Virani gave kids and adults tours of the RV during the museum event. “Middle school is probably our most optimal age range. Their horizons are starting to close down. In elementary school, you thought you were going to be a fireman or an astronaut or whatever. In middle school, they start to get the message over and over again that they need to think more narrowly about their future. We want to open that up again.
“Even if they’ve had a little bit of trouble in math or whatever, there are things that they can do,” he said. “All they have to do is come back and put their minds to it. We’d like to show them that they’ve got a future in STEM if they want it.”
Dallas City of Learning describes opportunities on its website (dallascityoflearning.org) for summer education, partnering with 300-plus organizations across the Metroplex. Events at places like libraries and community centers are common, but aviation museums such as Frontiers of Flight serve as especially education-rich experiences, according to Erin Offord, senior director of programs for Big Thought.
“To actually be in the museum where the kids can see the airplanes and learn more about the history and some of the real key moments [in aviation], and touch some of the actual items is really an eye-opening experience for the kids,” Offord said. “If you say, ‘We’re going to math class in the summer,’ that’s not interesting, but learning about physics and aerodynamics in a fun way is stimulating.”
Those attending the event caught a glimpse of the visual and performing arts which take place at the airport on a regular basis as well. Artwork was on display as part of an exhibition Love Field is holding in cooperation with DART (Dallas Area Rapid Transit) where young people enter a contest for their drawings to be selected for use by the transportation agency. Teens with aspirations of singing careers also performed on stage at the museum, something that takes place at the airport when students from the Septian Entertainment Group practice their craft for patrons.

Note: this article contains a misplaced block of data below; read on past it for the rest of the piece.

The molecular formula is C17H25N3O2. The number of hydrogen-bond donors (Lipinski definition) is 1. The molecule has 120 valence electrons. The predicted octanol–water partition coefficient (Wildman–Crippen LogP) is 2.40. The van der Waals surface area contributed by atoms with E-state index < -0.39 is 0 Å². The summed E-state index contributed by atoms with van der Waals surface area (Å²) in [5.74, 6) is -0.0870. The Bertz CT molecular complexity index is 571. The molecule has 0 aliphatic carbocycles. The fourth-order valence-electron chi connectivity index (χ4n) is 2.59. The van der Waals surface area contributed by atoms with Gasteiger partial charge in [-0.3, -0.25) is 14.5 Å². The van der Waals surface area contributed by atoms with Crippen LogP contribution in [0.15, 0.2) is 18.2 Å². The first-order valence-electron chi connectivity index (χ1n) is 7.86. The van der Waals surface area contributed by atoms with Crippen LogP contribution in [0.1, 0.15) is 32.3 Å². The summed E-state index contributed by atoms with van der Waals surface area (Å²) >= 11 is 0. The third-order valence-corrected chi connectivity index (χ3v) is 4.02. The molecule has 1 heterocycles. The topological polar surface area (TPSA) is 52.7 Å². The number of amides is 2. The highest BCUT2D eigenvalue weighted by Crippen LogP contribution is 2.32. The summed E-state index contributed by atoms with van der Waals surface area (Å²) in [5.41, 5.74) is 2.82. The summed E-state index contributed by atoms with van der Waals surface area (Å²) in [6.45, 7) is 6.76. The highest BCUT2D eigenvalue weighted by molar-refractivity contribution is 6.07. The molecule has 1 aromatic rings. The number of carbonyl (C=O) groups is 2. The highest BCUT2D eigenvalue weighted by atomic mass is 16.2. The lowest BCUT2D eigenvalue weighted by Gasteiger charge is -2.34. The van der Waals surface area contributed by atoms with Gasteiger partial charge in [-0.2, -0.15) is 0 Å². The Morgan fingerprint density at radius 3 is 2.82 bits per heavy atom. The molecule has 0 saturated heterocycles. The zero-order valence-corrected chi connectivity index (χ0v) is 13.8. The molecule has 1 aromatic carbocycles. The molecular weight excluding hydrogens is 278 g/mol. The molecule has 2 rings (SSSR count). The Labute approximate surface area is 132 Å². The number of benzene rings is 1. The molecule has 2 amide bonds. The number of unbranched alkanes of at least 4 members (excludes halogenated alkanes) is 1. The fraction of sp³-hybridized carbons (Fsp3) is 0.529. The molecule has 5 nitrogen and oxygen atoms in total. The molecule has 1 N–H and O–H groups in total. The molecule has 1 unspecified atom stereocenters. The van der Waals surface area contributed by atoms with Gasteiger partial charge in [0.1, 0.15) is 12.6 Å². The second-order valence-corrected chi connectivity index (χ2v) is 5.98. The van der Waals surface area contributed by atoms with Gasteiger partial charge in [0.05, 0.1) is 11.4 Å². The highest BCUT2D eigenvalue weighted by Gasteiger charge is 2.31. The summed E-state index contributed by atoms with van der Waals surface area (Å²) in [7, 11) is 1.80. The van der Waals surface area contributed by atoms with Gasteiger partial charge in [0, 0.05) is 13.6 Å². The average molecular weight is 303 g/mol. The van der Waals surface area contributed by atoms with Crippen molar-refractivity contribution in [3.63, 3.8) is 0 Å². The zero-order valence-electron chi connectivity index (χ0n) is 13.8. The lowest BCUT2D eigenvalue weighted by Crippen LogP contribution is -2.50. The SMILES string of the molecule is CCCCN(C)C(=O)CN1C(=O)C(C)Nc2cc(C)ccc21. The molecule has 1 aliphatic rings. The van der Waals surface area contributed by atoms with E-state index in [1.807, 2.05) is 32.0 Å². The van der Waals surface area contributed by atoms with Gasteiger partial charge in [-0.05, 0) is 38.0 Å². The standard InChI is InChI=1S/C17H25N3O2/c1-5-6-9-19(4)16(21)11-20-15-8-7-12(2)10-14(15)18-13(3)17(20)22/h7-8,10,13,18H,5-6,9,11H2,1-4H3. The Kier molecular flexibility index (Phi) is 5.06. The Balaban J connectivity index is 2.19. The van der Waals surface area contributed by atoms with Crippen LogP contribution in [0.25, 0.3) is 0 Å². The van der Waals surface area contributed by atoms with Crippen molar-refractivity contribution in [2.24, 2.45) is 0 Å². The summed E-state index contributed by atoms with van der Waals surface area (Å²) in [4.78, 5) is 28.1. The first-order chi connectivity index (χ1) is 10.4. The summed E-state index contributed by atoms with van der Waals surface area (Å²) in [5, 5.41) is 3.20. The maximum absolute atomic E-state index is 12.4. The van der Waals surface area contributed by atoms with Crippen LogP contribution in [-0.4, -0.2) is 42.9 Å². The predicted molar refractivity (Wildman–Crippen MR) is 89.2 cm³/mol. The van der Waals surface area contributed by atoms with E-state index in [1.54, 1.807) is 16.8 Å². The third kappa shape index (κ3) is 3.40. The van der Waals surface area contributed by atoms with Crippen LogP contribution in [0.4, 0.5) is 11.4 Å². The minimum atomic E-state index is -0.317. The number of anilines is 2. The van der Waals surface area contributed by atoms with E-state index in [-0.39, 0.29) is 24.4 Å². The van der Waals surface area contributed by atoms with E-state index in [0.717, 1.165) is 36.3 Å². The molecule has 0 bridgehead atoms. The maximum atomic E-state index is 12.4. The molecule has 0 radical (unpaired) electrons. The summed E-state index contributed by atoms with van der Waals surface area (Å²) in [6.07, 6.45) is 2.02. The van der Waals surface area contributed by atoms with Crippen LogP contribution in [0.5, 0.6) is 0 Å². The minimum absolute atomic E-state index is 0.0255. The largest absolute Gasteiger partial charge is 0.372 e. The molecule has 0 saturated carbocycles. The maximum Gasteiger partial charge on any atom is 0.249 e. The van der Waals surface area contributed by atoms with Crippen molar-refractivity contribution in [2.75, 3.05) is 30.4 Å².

Guy Bruggeman, art and programming coordinator at Love Field, said the event allowed his department to make people aware of the permanent art collection and rotating exhibit spaces featured at the airport. It also taught youngsters that pilots and flight attendants are not the only career choices when thinking about employment in the flight industry or at airports.
“This showcases the fact that there’s all types of jobs,” Bruggeman said. “The Department of Aviation only has 260 employees or so, but overall we employ over 8,000 employees at the airport.
“It’s a great way to open their minds a little more to other career opportunities related to aviation, but not necessarily aviation jobs.”
The event also educated kids regarding how big a role aviation has played in the Dallas-Fort Worth area over the last century. Since the opening of Love Field 100 years ago, the North Texas region has grown into a major player in the flight industry.
“DFW has a huge concentration of aerospace companies,” said Jason Treadwell, director of education at Frontiers of Flight. “There are two major airlines, two major airports and lots of defense contractors.
“Aviation is a huge part of the DFW economy, and I think it’s important for people to learn about it at a very young age. Hopefully these kids are our future job pool and will end up with careers in aviation.”